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Chicken and Egg: The Evolution of City Chickens and Urban Livestock

Chicken and Egg: The Evolution of City Chickens and Urban Livestock

Jacky Hayward | Chef's Blade

For the most part, livestock laws are determined on a city-by-city basis. While most cities don’t allow larger, commercial livestock like cows and pigs, many do allow chickens due to their appeal as both pets and livestock. New York City, Oakland, San Francisco, Houston, Chicago, Seattle, Portland, and Madison, Wisconsin all allow chickens but restrict the number of hens per property and ban roosters. What’s interesting is that many of these cities didn’t have laws regulating livestock until recently, which placed urban legal gray area, simply because there were no laws around it.

In Madison, WI in 2004, for example, no laws prohibited chickens themselves but building a coop for them was not allowed. This effectively made the practice of having chickens illegal, but not the chickens themselves. Urban dwellers kept their birds in yards as a sort of open secret and if no neighbors complained, everything was fine. But sometimes neighbors did complain and a city inspector would visit the chicken owners, sometimes telling them they had to get rid of their fowl. Eventually, the chicken owners rallied to pass a chicken ordinance regulating the urban birds. These new laws make sense; oddly enough, however, it is still illegal to enter Wisconsin with a chicken on your head.

Still, these chicken laws are only loosely enforced. Lupine Swanson in Portland, OR started raising chickens four and a half years ago and now has a flock of six; the legal limit is 5 in the city unless you have a permit, but she and her husband have never gotten one. Three of her neighbors also raise chicken and another raises ducks while still others on her street keep bees. And even the neighbors who don’t have chickens can easily be bribed to love them with fresh eggs. Still, there’s a lot more to having chickens than just eggs. For Swanson, she loves how her chickens reduce and convert kitchen scraps into food. She loves seeing her daughters grow up caring for chickens as pets, understanding a symbiotic relationship between animal and human. Generally, more and more Portland residents raise chickens, which is reflected in recent change to the law that allow more chickens without a permit. Even Portland Mayor Sam Adams tweets about his chicken eggs.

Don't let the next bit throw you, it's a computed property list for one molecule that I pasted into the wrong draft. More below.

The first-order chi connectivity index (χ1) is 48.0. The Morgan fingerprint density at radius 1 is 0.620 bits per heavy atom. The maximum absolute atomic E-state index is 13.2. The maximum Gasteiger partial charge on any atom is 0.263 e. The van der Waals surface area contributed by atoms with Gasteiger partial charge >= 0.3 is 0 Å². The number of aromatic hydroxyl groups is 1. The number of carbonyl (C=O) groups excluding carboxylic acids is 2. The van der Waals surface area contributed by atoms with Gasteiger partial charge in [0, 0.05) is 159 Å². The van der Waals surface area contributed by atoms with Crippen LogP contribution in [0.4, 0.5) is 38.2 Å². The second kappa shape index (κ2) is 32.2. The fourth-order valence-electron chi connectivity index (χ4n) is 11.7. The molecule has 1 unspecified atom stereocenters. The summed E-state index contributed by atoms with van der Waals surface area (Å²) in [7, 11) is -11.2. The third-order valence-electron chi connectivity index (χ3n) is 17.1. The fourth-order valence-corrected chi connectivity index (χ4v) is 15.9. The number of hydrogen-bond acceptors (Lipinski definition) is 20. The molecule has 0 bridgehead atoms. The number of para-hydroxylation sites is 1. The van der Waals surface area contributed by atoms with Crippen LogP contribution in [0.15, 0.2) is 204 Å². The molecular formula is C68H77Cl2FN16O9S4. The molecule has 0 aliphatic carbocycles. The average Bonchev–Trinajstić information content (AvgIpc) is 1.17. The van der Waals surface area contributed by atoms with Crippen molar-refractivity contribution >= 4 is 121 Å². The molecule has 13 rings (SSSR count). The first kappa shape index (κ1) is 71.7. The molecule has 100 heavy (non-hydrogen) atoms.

But, having chickens is still very challenging. They are not immune to diseases. They attract predatory animals. They disappear and are killed. The practice of sorting hens and roosters at birth is inexact and urban dwellers will often end up with unwanted roosters who will eventually be deposited at animal shelters. And it’s not only roosters that end up at shelters; it’s all chickens. Hens and roosters alike are being dropped at animal shelters doorsteps. In one week this past October, there were 6 chickens at the San Francisco animal shelter and 8 at the Oakland animal shelter near where I live.

Chickens are sort of considered the “gate-way” farm animal. Many urban livestock converts aren’t satisfied with just eggs anymore, but want to raise bees and goats. Hanna Hart who currently lives and works at Taluma Farms, an organic goat farm in Marin County, brought goats into San Francisco. This past May, Hanna decided to move to San Francisco, looking for a break from rural living. But she realized she couldn’t live without her goats. Wanting to have her cake and eat it too, she decided to bring two goats into the city, creating an urban goat share, where San Francisco residents would let the goats in their yards to clear brush, while also being able to milk the goats as they were converting their yard’s brush into food. In theory, the plan seemed like a great idea. But the reality was much different.

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